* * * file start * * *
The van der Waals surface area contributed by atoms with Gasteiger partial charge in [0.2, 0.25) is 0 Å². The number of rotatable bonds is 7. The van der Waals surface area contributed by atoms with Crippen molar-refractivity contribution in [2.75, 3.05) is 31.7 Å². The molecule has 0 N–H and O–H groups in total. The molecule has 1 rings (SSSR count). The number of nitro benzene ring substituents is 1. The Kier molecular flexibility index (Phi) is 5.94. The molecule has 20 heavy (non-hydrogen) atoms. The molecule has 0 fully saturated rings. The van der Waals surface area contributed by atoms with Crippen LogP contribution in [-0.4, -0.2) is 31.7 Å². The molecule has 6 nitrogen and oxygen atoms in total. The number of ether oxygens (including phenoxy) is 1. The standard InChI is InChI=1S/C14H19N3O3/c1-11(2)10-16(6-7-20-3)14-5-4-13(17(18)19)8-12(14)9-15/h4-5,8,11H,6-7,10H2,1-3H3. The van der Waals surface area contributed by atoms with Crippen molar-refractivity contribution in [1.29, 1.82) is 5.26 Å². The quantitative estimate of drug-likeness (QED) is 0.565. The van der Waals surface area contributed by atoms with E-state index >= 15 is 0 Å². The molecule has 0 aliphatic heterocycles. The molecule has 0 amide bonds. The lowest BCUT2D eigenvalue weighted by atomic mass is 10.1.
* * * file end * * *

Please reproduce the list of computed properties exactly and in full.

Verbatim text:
The van der Waals surface area contributed by atoms with Gasteiger partial charge in [0.2, 0.25) is 0 Å². The number of rotatable bonds is 7. The van der Waals surface area contributed by atoms with Crippen molar-refractivity contribution in [2.75, 3.05) is 31.7 Å². The molecule has 0 N–H and O–H groups in total. The molecule has 1 rings (SSSR count). The number of nitro benzene ring substituents is 1. The Kier molecular flexibility index (Phi) is 5.94. The molecule has 20 heavy (non-hydrogen) atoms. The molecule has 0 fully saturated rings. The van der Waals surface area contributed by atoms with Crippen LogP contribution in [-0.4, -0.2) is 31.7 Å². The molecule has 6 nitrogen and oxygen atoms in total. The number of ether oxygens (including phenoxy) is 1. The standard InChI is InChI=1S/C14H19N3O3/c1-11(2)10-16(6-7-20-3)14-5-4-13(17(18)19)8-12(14)9-15/h4-5,8,11H,6-7,10H2,1-3H3. The van der Waals surface area contributed by atoms with Crippen molar-refractivity contribution in [1.29, 1.82) is 5.26 Å². The quantitative estimate of drug-likeness (QED) is 0.565. The van der Waals surface area contributed by atoms with E-state index >= 15 is 0 Å². The molecule has 0 aliphatic heterocycles. The molecule has 0 amide bonds. The lowest BCUT2D eigenvalue weighted by atomic mass is 10.1.